“Parenthood” fans are on the edge of their seats waiting to see if Joel and Julia go through with the adoption of Victor. The season finale airs Tuesday, Jan. 22, on NBC. A preview posted on the official "Parenthood" website makes it look like the adoption is still a go, though Julia has been struggling with the decision for the past several episodes.
Like many couples, Joel and Julia decided to pursue adoption after dealing with infertility issues. Last season focused on their relationship with an expectant mother, Zoe. Joel, Julia and their young daughter were all heartbroken when Zoe decided to keep the baby after his birth. They decided to try another route and nine-year-old Victor moved in as a foster to adopt placement.
According to the American Academy of Child and Adolescent Psychiatry, adopted children often exhibit behavior problems, such as defiance, disrespect and aggression, as a result of the trauma they experienced. Victor's adjustment to the family has been difficult. Julia almost called it quits when he threw a bat at their daughter, Sydney. Victor has also continually rejected Julia's attempts to connect with him, making her wonder if she's the right mother for him.
Corey Waters founded the Early Trauma and Attachment Annual Meeting for mothers of children who have mental health, behavioral and attachment issues as a result of trauma. Most of the mothers have adopted children. Corey said Julia would fit right in.
Waters is pleased with how “Parenthood” has portrayed older child adoption so far. She said,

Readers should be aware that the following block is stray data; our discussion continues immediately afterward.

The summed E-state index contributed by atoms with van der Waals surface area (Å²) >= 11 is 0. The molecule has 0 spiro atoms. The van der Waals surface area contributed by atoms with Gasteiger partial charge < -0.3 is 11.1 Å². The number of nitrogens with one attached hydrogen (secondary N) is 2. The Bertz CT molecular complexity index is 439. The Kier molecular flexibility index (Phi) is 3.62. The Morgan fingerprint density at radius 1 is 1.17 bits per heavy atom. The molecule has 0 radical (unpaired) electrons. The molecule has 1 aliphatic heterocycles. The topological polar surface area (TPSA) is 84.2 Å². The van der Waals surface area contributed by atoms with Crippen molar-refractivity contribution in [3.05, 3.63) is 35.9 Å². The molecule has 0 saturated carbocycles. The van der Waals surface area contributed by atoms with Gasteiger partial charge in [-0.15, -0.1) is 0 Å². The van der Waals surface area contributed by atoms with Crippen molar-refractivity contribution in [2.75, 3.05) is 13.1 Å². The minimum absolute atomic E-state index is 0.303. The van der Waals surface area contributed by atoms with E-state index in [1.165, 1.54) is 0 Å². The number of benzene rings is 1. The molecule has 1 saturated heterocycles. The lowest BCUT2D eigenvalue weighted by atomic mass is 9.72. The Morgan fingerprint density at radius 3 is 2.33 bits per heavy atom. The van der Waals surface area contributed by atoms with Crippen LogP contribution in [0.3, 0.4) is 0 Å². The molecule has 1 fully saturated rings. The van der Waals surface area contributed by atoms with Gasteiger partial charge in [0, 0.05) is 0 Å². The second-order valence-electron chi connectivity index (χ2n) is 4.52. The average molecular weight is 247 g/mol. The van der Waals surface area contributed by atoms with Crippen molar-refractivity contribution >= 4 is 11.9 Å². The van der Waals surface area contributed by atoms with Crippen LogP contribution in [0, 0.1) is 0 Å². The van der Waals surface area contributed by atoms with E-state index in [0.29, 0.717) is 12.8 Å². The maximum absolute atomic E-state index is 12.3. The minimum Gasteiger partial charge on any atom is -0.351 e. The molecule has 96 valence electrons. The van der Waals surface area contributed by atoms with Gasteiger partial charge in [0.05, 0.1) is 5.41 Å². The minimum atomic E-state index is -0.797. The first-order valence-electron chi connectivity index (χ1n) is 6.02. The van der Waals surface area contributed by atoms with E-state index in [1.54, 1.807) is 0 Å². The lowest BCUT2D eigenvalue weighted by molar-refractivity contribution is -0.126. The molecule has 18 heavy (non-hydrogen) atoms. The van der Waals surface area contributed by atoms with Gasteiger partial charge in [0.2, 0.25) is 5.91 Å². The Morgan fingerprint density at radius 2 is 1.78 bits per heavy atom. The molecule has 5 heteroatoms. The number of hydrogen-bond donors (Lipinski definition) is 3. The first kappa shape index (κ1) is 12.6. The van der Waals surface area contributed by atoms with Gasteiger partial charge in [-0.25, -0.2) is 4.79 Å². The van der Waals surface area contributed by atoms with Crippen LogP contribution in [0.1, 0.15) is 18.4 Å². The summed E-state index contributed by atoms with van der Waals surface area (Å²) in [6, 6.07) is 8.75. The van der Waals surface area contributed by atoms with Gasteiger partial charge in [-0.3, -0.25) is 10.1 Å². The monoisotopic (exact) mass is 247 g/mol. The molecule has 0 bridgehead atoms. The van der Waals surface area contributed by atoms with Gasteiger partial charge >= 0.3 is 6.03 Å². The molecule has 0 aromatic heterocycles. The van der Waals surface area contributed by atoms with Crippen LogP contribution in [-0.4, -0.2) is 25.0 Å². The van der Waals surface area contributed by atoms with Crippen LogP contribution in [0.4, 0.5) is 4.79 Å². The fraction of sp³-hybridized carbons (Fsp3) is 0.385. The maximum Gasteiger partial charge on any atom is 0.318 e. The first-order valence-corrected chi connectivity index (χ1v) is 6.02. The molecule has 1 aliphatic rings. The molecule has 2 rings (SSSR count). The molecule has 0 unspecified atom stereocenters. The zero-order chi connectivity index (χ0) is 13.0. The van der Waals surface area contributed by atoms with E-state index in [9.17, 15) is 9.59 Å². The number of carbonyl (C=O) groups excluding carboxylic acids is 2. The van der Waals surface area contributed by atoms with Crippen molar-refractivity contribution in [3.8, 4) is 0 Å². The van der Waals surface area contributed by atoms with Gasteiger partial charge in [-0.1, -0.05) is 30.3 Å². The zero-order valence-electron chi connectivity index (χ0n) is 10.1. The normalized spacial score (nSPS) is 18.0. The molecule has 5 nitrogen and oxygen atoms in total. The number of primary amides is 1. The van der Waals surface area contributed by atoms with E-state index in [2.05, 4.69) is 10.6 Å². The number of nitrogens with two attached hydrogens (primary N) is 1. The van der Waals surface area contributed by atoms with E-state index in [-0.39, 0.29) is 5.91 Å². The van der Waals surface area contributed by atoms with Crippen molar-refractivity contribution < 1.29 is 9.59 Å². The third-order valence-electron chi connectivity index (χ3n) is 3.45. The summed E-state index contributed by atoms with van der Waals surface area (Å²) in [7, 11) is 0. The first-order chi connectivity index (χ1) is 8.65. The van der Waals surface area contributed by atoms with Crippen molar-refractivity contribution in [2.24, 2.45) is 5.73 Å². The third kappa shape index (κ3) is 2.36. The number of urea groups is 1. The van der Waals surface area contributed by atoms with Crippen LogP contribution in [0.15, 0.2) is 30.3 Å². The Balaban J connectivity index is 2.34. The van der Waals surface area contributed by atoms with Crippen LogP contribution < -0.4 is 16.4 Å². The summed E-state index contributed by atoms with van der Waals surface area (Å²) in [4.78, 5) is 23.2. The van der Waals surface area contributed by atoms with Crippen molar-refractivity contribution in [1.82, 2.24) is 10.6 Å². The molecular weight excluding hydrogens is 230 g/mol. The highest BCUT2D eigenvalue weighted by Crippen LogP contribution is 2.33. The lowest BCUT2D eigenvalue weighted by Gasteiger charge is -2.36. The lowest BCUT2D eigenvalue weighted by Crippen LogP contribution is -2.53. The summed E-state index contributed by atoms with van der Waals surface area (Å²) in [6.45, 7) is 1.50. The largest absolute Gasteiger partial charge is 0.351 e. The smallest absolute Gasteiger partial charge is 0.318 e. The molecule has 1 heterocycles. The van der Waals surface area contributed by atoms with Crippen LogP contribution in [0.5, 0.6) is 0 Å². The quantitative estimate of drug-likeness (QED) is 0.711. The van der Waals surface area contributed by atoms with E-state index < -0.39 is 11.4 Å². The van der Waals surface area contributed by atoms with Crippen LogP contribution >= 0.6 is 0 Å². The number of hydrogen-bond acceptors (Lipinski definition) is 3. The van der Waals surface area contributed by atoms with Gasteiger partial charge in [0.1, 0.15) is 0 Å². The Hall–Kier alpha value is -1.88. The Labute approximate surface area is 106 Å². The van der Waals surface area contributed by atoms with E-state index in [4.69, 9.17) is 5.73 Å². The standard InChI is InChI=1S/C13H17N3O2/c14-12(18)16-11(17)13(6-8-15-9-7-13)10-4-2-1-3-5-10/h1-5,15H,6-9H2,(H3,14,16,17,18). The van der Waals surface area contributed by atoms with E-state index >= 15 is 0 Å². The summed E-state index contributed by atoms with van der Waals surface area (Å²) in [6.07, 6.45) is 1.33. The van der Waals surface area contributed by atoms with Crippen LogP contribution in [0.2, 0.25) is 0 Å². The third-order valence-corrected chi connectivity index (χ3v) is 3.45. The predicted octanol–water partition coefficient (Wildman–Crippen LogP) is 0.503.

“As an adoptive parent of older children, I am holding my breath as I watch this storyline unfold... partly because the show is, so far, doing justice to the topic of older child adoption, and partly because I am afraid that it will get wrapped up with a pretty bow on top. I am a longtime fan of 'Parenthood', but the fact of the matter is, the guy doesn't always get the girl. Drug addicts do not always recover. Marriages do not always survive infidelity. Women do not always survive breast cancer. And children do not always recover from the effects of early trauma and abuse. To deny these truths may make us feel good and thus make for good television, but they do not do justice to the difficult topics at hand. I would hate to see any family enter into older child adoption thinking everything will turn out okay, when the sad fact is, it very often does not."
Adoptive mother, Anya Monroe, agrees that the writers and actors are doing a great job portraying older child adoption so far. In fact, Anya has turned off her TV saying the show is
“too real to watch.”
Tune in to NBC on Jan. 22 for the season finale of “Parenthood,” titled “Because You’re My Sister.”
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